One of the factors that made the impact of financial deregulation worse in Australia than in other countries was the odd view that there should be corporate self-regulation, that we did not really need strong, supervisory authorities such as exist in European countries or in the United States. We somehow believed that all corporations would do the right thing. The last eight years have exploded that myth rather harshly. In nearly every civilised country, governments believe that they should set rules that will maximise the possibility of corporations being run honestly.

In the United States, despite deregulation, corporate supervision has if anything been tightened not reduced.

There can be much good in deregulation but each case needs to be looked at and argued on its merits. We also need to recognise that there is a role for government, that rules are needed. It, as always, is a question of balance. In recent times, that sense of balance has been lost in Australia.

In my time, small movements towards privatisation were shunned by the private sector and opposed by the Labor Party. The housing loans insurance corporation was up for sale but was never sold, the Australian wool testing authority was sold, amidst the most violent objections by wool industry leaders. Now everyone believes that privatisation is a good thing.

It has not been pursued vigorously enough to make Australia more economic and more efficient. There are many areas and opportunities for privatisation which have not yet become part of the public debate.

If we want Australia to be more efficient, the areas chosen for privatisation have a particular importance. Privatising Qantas may have an impact on the way that airline runs but it will have no impact on the competitiveness of Australia as a whole. Whether the government is the major shareholder, whether private individuals become the major shareholder, will make little difference to that airline. It will still need the total support of the Australian government to survive. Landing rights are bartered around the world by governments. Without government support a national airline cannot succeed.

On the other hand, the production of power, transport, the construction of roads, the operation of our ports, can all make a very significant difference. Some competitive operations could be introduced in many areas where they are now non-existent.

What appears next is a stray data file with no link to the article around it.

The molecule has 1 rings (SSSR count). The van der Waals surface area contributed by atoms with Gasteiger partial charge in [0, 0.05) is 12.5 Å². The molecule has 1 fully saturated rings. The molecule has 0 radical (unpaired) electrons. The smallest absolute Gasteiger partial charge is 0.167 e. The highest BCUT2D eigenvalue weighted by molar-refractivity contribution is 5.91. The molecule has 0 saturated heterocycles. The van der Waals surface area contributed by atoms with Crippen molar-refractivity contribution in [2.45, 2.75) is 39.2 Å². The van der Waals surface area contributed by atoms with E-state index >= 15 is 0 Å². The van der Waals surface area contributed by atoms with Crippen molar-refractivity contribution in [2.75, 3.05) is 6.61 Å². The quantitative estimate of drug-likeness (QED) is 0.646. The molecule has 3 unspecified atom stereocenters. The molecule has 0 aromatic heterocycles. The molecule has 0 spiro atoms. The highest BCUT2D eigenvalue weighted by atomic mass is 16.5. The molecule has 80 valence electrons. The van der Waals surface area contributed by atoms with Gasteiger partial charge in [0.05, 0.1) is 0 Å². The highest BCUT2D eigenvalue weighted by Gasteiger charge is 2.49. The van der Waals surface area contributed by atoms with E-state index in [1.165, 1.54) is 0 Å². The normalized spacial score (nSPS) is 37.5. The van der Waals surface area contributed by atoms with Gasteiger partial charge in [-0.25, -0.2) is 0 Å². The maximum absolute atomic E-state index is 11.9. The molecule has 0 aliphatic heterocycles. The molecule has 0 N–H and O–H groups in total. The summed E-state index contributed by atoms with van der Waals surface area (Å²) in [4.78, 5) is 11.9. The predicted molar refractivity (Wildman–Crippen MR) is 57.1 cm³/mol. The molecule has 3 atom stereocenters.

Whatever micro economic reforms are undertaken, however, these alone will not cure Australia's economic problems. One of the difficulties is that micro economic reform is now being advocated as a cure for macro economic mistakes. However desirable, even essential, micro-economic reform may be, it cannot cure, and may not even contribute, to a solution of problems unless the government's macro-economic policy settings are right. This is an area that is little debated but it still represents the government's greatest and most dramatic failure.

Abdication of the Reserve Bank of the 1980's contributed directly to a massive explosion of credit and to the massive growth of state government, of corporate and of individual debt and consequently to our external debt.

Unless the Reserve Bank has the power and the capacity to control an even growth of credit in Australia, there is no hope for good or even reasonable government. In recent times banks have been blamed for many things. We forget sometimes that the banks, as commercial organisations, were responding to the market circumstances and to the competitive environment created directly by government decision. The government could have altered that environment but failed to do so.

Australia's external debt represents our major problem. It is therefore important that it be central to the next election. The political parties should be judged on the capacity of their policies to stabilise and to diminish that debt/ which will continue to impoverish all Australians and, in the world scale, reduce our living standards.

The danger, of course, is that the debate will concentrate. On other, unrelated issues.

While the government policies have been an apparent and obvious failure and should be the centre stage in the political debate, there is a real possibility that the opposition policy for a consumption tax will instead take centre stage.

The task for the opposition will be not only to show that that policy is relevant but also to show that that policy represents the best and the simplest means of overcoming our external debt, of increasing productive investment, of reducing the levels of consumption that we cannot afford and of making Australia a more competitive society.

The rebuilding of Australia's reputation worldwide, finding of some place for Australia in a world that is becoming increasingly exclusive will represent a challenge of an extraordinary kind. Forging new trading links in that world will be a major priority. Making Australia competitive in that world is a paramount necessity.